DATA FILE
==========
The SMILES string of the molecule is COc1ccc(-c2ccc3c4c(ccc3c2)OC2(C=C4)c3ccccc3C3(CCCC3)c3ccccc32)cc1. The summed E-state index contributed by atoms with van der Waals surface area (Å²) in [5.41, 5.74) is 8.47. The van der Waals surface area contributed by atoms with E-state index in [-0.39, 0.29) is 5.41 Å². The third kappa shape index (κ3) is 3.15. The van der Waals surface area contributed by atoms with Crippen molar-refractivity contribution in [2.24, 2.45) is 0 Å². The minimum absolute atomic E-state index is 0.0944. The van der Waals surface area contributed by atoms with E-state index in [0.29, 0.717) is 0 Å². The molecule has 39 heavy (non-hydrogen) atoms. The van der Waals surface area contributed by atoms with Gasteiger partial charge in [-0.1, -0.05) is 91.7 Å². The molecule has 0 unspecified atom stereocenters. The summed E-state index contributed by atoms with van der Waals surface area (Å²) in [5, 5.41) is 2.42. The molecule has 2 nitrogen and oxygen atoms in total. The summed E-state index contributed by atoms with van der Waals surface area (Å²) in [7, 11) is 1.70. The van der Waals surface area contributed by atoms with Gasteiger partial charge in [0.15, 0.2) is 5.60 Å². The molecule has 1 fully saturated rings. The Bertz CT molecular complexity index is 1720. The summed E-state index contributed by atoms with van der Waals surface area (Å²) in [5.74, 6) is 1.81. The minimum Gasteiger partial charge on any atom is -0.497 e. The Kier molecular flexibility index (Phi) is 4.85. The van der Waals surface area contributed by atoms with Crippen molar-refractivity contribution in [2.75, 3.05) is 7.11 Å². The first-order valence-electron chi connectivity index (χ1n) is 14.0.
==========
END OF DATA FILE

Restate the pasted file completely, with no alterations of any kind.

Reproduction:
The SMILES string of the molecule is COc1ccc(-c2ccc3c4c(ccc3c2)OC2(C=C4)c3ccccc3C3(CCCC3)c3ccccc32)cc1. The summed E-state index contributed by atoms with van der Waals surface area (Å²) in [5.41, 5.74) is 8.47. The van der Waals surface area contributed by atoms with E-state index in [-0.39, 0.29) is 5.41 Å². The third kappa shape index (κ3) is 3.15. The van der Waals surface area contributed by atoms with Crippen molar-refractivity contribution in [2.24, 2.45) is 0 Å². The minimum absolute atomic E-state index is 0.0944. The van der Waals surface area contributed by atoms with E-state index in [0.29, 0.717) is 0 Å². The molecule has 39 heavy (non-hydrogen) atoms. The van der Waals surface area contributed by atoms with Gasteiger partial charge in [-0.1, -0.05) is 91.7 Å². The molecule has 0 unspecified atom stereocenters. The summed E-state index contributed by atoms with van der Waals surface area (Å²) in [5, 5.41) is 2.42. The molecule has 2 nitrogen and oxygen atoms in total. The summed E-state index contributed by atoms with van der Waals surface area (Å²) in [7, 11) is 1.70. The van der Waals surface area contributed by atoms with Gasteiger partial charge in [0.15, 0.2) is 5.60 Å². The molecule has 1 fully saturated rings. The Bertz CT molecular complexity index is 1720. The summed E-state index contributed by atoms with van der Waals surface area (Å²) in [5.74, 6) is 1.81. The minimum Gasteiger partial charge on any atom is -0.497 e. The Kier molecular flexibility index (Phi) is 4.85. The van der Waals surface area contributed by atoms with Crippen molar-refractivity contribution in [2.75, 3.05) is 7.11 Å². The first-order valence-electron chi connectivity index (χ1n) is 14.0.